Ben Mosier, executive director of the Horseracing Integrity & Welfare Unit (HIWU), the enforcement arm of HISA's ADMC program, released a statement explaining that HIWU will continue its education and outreach efforts “to all stakeholders in the Thoroughbred industry,” despite the delay in implementation.

“As HISA re-submits the draft ADMC rules for the FTC's approval, HIWU will use any additional time before implementation as an opportunity to ensure the industry is even more prepared for an efficient rollout of this Program, which will promote fair competition in the sport of Thoroughbred racing and the safety and welfare of our human and equine athletes,” wrote Mosier.

According to Lazarus, “So long as that preparatory work doesn't extend beyond two to three months, [HIWU's work] would still be covered by the 2022 budget.” However, “if it extends longer, we would have to revisit that issue.”

As for potential timelines moving forward, Lazarus explained that once the ADMC rules have been resubmitted with the FTC, it would take approximately 60 days for them to then go into effect, “assuming that the FTC was going to approve them substantively.”

Lazarus also broached a number of different scenarios in what appears to many in the industry a swirling morass of unpredictability and confusion.

Last month, the Fifth Circuit Court of Appeals found the law facially unconstitutional due to the lack of rule-making authority ceded to the FTC. That mandate is set to go into effect Jan. 10.

But if HISA is able to secure a stay on the Fifth Circuit's ruling in the interim, “we would then go back to the FTC [with the ADMC rules] and seek approval on that basis,” said Lazarus.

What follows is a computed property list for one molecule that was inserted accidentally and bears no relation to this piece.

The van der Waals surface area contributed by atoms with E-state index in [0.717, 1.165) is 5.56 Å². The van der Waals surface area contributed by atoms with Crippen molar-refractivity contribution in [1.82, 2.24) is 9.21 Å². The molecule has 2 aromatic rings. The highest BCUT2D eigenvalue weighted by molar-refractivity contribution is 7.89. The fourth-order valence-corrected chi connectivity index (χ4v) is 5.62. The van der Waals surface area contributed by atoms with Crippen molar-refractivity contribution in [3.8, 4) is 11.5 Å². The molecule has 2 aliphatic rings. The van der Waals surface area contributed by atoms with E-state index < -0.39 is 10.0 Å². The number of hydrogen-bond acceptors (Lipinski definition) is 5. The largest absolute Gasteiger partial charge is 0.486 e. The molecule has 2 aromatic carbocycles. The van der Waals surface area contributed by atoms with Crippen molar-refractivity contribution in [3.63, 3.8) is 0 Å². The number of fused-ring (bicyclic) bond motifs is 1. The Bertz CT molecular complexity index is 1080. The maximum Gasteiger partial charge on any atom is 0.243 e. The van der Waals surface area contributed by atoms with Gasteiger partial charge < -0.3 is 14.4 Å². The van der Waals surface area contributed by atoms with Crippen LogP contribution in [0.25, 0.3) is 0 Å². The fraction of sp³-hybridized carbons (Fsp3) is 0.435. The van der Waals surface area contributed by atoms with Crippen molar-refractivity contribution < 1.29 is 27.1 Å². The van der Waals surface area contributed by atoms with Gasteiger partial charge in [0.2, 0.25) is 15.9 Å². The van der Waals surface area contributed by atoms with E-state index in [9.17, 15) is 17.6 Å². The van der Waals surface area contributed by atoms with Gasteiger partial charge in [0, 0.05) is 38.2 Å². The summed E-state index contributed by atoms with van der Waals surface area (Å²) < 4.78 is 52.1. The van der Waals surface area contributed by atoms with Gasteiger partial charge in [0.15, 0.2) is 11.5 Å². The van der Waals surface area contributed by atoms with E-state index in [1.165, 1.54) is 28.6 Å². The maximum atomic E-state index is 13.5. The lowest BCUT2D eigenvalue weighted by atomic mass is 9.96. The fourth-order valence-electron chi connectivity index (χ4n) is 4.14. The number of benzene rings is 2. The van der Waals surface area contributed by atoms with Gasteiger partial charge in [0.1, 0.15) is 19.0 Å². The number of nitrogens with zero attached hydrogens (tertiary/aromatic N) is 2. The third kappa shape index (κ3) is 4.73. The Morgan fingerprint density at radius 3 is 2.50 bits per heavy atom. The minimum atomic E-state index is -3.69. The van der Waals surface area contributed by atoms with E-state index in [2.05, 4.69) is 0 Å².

A similar case questioning HISA's constitutionality is also before the Sixth Circuit Court of Appeals. According to Lazarus, a ruling in the Sixth Circuit is expected “in the next month or two.”

If the Sixth Circuit issues a ruling favourable to HISA, “it would potentially give us the ability to continue with our program in those jurisdictions the Sixth Circuit covers,” said Lazarus.

“And it would also potentially lead to the [U.S.] Supreme Court hearing the case,” said added.

Nevertheless, even if the Sixth Circuit issues a friendly ruling on HISA, the FTC still might prove reluctant to allow HISA's ADMC to go into effect in those jurisdictions as the new law wouldn't be implemented uniformly, said Lazarus.

“For that reason, it's very possible the FTC would maintain the position that we shouldn't resubmit our rules until we have clear ability to move forward and launch across the whole country,” said Lazarus.

Another potential fix to the current knot of legal problems is a congressional re-write of the rules to cede more rule-making power to the FTC. Lazarus declined to speculate on the likelihood and possibility of that option.